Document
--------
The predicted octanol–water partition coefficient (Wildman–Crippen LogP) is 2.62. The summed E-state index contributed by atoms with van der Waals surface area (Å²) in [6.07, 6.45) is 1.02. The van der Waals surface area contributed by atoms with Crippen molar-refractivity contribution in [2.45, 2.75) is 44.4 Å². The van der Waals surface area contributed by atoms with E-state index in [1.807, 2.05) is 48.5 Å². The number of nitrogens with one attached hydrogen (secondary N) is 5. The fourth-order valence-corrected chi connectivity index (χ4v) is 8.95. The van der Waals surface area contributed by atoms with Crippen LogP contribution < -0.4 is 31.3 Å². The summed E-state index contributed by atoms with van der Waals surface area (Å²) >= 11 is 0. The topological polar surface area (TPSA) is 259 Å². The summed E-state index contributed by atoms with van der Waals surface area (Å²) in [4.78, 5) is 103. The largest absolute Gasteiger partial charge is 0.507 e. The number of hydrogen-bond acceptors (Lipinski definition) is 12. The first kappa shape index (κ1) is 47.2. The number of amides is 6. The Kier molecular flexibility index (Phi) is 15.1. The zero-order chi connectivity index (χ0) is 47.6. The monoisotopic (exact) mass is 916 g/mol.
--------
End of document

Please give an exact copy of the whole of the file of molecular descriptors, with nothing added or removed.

The predicted octanol–water partition coefficient (Wildman–Crippen LogP) is 2.62. The summed E-state index contributed by atoms with van der Waals surface area (Å²) in [6.07, 6.45) is 1.02. The van der Waals surface area contributed by atoms with Crippen molar-refractivity contribution in [2.45, 2.75) is 44.4 Å². The van der Waals surface area contributed by atoms with E-state index in [1.807, 2.05) is 48.5 Å². The number of nitrogens with one attached hydrogen (secondary N) is 5. The fourth-order valence-corrected chi connectivity index (χ4v) is 8.95. The van der Waals surface area contributed by atoms with Crippen LogP contribution < -0.4 is 31.3 Å². The summed E-state index contributed by atoms with van der Waals surface area (Å²) >= 11 is 0. The topological polar surface area (TPSA) is 259 Å². The summed E-state index contributed by atoms with van der Waals surface area (Å²) in [4.78, 5) is 103. The largest absolute Gasteiger partial charge is 0.507 e. The number of hydrogen-bond acceptors (Lipinski definition) is 12. The first kappa shape index (κ1) is 47.2. The number of amides is 6. The Kier molecular flexibility index (Phi) is 15.1. The zero-order chi connectivity index (χ0) is 47.6. The monoisotopic (exact) mass is 916 g/mol.